Two hours later, Roman was found unconscious in a hospital. A few more hours later, he was taken to the neurosurgery operating theatre.

Mama Sativa, who saw workers dismantling a civic memorial

On Sunday, 15 November, a march in memory of the people killed during the protests was announced. People were planning to march from the Pushkinskaya metro station, where Alexander Taraikovsky, a change supporter, was shot dead on 10 August, to the Square of Change, where Roman Bondarenko was abducted by unidentified masked persons on 11 November. Roman went out to the courtyard when they were cutting off the white-red-white ribbons tied to a fence by the Square’s residents. He was kidnapped, no one knew his whereabouts, and later he was found in a hospital with multiple injuries, including to the head. He died without regaining consciousness. On that day, a memorial emerged in the Square of Change. Thousands of people from all over Minsk kept bringing flowers, candles and lanterns to get through that tragedy together and express their grief.

I was very surprised by the fact that the memory march was attended by even more people than came to the Square in the first days after Roman’s death — the small children’s playground literally could not fit them all. I was shocked even more when flash grenades started being thrown at them. Some people even walked towards the police officers with their hands held up and they backed down, but then special police reinforcements arrived and things only got worse.

My friends and I were very lucky — we came home to have some tea and get warm. We were standing on the balcony and smoking when special police officers in helmets attacked the Square of Change from all sides. People started running away, but they were chased. Another group of the police officers besieged the Square, and the people who were near the memorial formed a chain trying to protect it. The police were communicating via loudspeakers and at some point the chief said that it was Tikhanovskaya who killed Roman. Everyone was outraged. Those who remained on the common balconies of the house at 1 Smorgovsky Trakt were shouting to the police chief out of their windows: “What? What are you on about?”

There was an entire police unit under our windows, and I was shaking cigarette ash down on them. I didn’t know that a few hours later officers of the Main Directorate for Combating Organised Crime and Corruption would arrive to search the apartments of the Square of Change’s residents. They arrested everyone who was standing near the memorial. However, I saw that some of them managed to escape, they were let through the police line. But those were women, elderly ones by the looks of it.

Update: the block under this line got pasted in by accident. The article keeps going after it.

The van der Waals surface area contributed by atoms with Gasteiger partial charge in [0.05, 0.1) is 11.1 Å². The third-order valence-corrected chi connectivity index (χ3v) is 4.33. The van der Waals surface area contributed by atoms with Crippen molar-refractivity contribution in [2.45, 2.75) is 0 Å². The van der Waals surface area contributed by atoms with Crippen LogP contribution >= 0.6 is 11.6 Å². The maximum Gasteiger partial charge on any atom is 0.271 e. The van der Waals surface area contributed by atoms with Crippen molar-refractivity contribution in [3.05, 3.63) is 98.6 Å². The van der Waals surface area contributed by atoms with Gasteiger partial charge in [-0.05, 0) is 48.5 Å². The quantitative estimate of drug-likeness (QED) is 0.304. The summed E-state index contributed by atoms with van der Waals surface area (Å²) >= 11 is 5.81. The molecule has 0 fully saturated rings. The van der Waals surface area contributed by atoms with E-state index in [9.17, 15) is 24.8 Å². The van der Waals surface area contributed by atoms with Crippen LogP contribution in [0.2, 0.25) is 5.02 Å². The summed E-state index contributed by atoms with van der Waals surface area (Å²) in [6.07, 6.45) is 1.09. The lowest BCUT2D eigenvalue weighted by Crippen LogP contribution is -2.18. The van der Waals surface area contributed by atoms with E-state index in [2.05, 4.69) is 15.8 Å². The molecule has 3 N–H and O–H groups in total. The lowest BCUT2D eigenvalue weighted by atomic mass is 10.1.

When they cleared the Square of people, they stayed there waiting for a clean-up. I think, Remavtodor (a public utility service) arrived. As far as the backstory is concerned, the workers were expected to remove the flowers and candles in plain clothes, but they insisted on wearing their orange uniforms to show they were at work. I was really impressed when the first worker who came to the Square put his own lantern down on the ground. And then they started disassembling the memorial, it took like two-two and a half hours. The workers were trying to pile up the flowers and lanterns carefully, without breaking anything. It was at least something that they dismantled the memorial not as brutally as they could have.

Tanya, who realised that special police officers are just boys in uniforms

I live in a house in the Square of Change and, together with my neighbours, I witnessed a lot of what happened there. Those events caused different emotions, from joy to pain, however each one is unforgettable, important and precious.

My most inspiring memory is when the courtyard residents hung a huge flag between the houses. The most tragic day was when Roman Bondarenko was killed, of course, as well as 15 November, when a march in his memory took place. Then, thousands of special police officers arrived at our courtyard. They threw grenades and basically occupied the area, checking people’s passports and arresting those hiding in the apartments of the Square of Change’s residents. This is when I gave up believing that adult men worked for law enforcement agencies. Those are just boys fulfilling orders. Up to the very last I hoped that there would be at least someone who would refuse to take people in a police van on a day like that. However, the uniform was just a disguise for pathetic cowardly boys.

Please direct all comments and questions about this project to Emma Lygnerud Boberg: